At least one restless grizzly bear continues to roam the Anchorage Hillside, looking for an easy meal and surprising some residents who assumed bears are hibernating for the winter.
After sightings in the Upper DeArmoun Road area in recent weeks, one family had a close encounter early Wednesday when the bear raided a trash bag left outside their home on Jeanne Road, off Upper DeArmoun Road.
"It's just hungry," said Michael Mac Donald, who spotted the bear about 2 a.m. Wednesday. "It had our turkey carcass that was in the trash. It was looking for leftovers."
Mac Donald said he had seen the same bear while walking his family's dog, a yellow Labrador named Riley, about two weeks earlier. It was dark, the bear was on a hill, and Mac Donald did not see it until shining his headlamp at the hill.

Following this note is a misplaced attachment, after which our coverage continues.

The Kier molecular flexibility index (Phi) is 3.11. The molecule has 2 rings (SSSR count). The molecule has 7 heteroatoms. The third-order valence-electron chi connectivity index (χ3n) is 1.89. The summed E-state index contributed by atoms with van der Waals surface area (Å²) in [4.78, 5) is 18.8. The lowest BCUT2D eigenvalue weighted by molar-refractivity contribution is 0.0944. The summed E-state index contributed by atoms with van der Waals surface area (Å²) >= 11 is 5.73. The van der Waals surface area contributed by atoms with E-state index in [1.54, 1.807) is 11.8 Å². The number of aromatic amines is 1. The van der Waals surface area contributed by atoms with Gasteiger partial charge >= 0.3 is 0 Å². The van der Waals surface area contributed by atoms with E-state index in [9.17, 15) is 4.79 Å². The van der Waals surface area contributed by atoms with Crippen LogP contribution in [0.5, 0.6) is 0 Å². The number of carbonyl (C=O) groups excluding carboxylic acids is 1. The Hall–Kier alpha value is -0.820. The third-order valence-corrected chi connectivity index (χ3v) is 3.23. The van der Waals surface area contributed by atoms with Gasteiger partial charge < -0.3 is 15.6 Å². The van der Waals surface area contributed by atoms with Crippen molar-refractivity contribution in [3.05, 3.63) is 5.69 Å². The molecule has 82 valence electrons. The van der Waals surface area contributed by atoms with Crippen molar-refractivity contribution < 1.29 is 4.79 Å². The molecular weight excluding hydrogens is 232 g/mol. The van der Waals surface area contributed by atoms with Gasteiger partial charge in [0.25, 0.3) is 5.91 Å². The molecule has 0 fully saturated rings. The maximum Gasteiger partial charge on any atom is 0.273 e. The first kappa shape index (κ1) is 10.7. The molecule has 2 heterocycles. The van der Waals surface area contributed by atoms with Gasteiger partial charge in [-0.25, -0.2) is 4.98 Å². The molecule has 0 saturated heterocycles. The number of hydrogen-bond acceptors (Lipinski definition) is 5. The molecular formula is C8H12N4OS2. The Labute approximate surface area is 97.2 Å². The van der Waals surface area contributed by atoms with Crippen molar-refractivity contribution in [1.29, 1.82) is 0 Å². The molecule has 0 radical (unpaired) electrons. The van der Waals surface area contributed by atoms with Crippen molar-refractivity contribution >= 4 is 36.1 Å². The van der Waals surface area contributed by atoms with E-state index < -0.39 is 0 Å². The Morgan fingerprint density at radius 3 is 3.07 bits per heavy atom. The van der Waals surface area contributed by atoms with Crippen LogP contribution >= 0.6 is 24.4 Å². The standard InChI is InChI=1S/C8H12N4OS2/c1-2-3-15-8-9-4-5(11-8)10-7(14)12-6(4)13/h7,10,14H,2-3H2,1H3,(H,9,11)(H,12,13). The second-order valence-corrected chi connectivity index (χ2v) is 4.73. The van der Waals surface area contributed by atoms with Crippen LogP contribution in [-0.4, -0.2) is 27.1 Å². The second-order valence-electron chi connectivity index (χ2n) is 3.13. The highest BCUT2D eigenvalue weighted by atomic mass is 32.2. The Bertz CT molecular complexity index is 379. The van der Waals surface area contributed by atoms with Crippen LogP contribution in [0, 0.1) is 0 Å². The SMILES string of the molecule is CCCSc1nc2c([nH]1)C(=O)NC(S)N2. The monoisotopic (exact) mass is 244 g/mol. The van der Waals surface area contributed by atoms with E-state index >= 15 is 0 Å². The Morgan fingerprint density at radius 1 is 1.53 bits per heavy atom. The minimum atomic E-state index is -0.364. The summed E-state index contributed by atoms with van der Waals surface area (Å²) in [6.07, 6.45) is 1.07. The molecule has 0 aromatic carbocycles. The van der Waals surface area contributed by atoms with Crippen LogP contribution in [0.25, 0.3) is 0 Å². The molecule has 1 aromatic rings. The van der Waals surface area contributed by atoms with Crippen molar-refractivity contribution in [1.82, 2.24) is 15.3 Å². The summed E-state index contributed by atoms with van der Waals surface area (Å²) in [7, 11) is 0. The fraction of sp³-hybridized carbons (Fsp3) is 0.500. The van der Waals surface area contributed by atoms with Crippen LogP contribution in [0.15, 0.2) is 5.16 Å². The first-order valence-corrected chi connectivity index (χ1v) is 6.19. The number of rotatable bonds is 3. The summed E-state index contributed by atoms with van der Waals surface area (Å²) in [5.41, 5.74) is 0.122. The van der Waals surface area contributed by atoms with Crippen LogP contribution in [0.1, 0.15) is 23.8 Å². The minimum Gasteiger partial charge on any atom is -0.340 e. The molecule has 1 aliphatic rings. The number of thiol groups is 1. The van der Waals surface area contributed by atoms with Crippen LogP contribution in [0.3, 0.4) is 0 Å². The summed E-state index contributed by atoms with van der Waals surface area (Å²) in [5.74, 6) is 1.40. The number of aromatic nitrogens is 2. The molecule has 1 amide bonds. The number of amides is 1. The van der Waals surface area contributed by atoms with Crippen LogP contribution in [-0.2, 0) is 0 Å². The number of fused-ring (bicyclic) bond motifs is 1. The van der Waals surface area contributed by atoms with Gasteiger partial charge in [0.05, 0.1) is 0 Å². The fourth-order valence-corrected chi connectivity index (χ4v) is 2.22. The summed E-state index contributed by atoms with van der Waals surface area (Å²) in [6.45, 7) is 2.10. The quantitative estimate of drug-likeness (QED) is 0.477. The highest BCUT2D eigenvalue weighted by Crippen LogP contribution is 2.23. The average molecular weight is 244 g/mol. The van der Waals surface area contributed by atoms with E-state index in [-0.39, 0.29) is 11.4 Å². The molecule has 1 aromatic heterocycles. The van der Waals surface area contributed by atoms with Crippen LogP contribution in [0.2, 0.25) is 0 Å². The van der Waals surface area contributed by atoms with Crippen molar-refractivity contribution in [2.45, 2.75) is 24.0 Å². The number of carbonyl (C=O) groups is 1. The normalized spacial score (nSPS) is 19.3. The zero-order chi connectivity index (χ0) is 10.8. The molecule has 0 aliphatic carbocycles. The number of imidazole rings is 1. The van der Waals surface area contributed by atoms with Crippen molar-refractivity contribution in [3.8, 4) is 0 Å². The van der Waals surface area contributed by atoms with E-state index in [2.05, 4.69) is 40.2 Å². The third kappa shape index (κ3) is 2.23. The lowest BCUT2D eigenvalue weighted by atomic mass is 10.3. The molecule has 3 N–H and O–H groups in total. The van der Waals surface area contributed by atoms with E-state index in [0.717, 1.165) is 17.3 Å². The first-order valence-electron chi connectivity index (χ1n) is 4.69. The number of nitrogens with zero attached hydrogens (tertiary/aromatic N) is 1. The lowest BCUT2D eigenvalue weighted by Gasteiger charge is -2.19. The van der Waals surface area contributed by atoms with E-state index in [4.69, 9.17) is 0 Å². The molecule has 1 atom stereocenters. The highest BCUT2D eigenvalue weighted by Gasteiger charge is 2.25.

"There's two eye shines coming back right at me," he said. "It rose on its hind legs and the eye shine went up, probably, a good three feet above me."
The bear growled. Mac Donald and Riley ran home. When they saw the bear again Wednesday, Mac Donald guessed it was 200 to 300 pounds.
There have been no recent reports of run-ins with bears, Anchorage-area biologist Jessy Coltrane said. But it's not unusual for bears to still be active, she said
Brown bears, often larger males, can sometimes go well into December or even January without hibernating, Coltrane said. If a bear has access to food -- often by getting into bird feeders or garbage left outside -- it will not feel the need to den, Coltrane said.
No matter what time of year it is, Anchorage residents are required to keep their garbage secured indoors until the morning trash collectors come to pick it up, Coltrane said.
"I think most people think it's cold outside, it's winter," Coltrane said. "And most bears are hibernating, so typically they don't have to worry about it as much, but usually there's one or two still knocking around."
By CASEY GROVE